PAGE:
hilde grootShe leads us through her department, one of the saddest in the hospital: the intensive care unit of a children’s hospital. Every now and then we catch a glimpse of a sick child, sometimes with a parent perched on the edge of the bed, sometimes alone. For now, everything is quiet as the staff calmly go about their business. But it’s the 5th of December, and from a few corridors away we can hear the sounds of a celebration as Sinter Klaas and his helpers make their rounds, distributing sweets to the children. ‘We often organize events like this,’ Hilde says. ‘We hope that it will give the children a break from thinking about being sick, and let them just be kids for a while.’

She is 34, a fully-fledged paediatrician who entered medical school in 1999, and is now sub-specialising as a paediatric intensivist. 15 years …..

‘Yes, but look where it got me: it’s a wonderful profession! One side of it involves acute care. I’m on call right now. The other side of my work involves helping patients over a longer period of time. My contact with them is more intense. What I like most is actually being able to cure people. It’s not always possible, of course. And I know what our limitations are: sometimes I know that a child is going to die. It is often a very intimate moment, being present at the death of a child. How can I make this as bearable as possible for all those concerned? I think that being able to help in such situations is also one of the best aspects of being a doctor.’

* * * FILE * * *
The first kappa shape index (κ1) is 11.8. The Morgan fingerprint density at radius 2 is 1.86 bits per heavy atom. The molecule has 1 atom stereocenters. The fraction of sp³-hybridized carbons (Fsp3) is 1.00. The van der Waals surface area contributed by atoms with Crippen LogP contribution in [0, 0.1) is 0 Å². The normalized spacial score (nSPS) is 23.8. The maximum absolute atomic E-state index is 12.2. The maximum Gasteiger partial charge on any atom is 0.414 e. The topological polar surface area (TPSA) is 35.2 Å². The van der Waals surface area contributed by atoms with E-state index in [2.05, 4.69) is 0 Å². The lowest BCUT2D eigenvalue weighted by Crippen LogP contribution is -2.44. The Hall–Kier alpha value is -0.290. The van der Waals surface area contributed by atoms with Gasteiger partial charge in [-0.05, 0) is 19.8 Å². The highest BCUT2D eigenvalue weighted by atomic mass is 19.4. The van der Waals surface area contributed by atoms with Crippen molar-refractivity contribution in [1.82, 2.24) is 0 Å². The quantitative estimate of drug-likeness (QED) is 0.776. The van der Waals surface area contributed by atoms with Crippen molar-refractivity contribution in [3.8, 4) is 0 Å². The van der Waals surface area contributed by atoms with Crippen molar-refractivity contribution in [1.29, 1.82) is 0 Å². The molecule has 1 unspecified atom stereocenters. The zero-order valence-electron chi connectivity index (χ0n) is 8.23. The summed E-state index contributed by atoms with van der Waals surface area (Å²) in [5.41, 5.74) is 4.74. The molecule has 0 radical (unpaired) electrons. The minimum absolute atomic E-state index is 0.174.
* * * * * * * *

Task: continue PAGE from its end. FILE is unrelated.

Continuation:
How many times a month do you have to have that conversation?

‘It happened this past week, on Tuesday, and on Wednesday we decided to stop treatment. The child had actually already died. The machines were doing all the work, and had taken over almost all functions. We decided to stop that. Then you talk to the family about how to handle the situation, about how everyone will say goodbye.’

What does that do to you? Is it an advantage to live in Rotterdam, so you have some travel time?

‘I leave things here; I have learned how to get closure. But I have also done my share of crying. If you can’t do that, then you need to worry, because you’re not doing your job properly.’

When did first know you wanted to become a doctor. Was it a childhood dream?

‘No, I wanted to be pilot.’

Impossible, that’s a boy’s dream…

‘I was always a bit of an outlier, I guess. I failed the test. So I signed up for medical school. Once I had started I knew immediately that I wanted to go into paediatrics.’

You said you studied in Ghent for time. What did you think of the way the Belgian doctors interact with patients? Is it different in the Netherlands?

‘The profession itself is the same, but in the Netherlands there are more protocols, so that everything is done in approximately the same way. In Belgium, many roads lead to Rome. The doctors there have had very good basic training, but their organisational skills are not quite as strong. Belgians are also less direct. They may smile and say ‘yes’ to your face, but behind your back they are thinking ‘no’. I found that very confrontational when I lived there. Fortunately, it all changes when you get to know people. A big difference is the fact that patients often bypass their GP and go directly to the emergency room, for example.’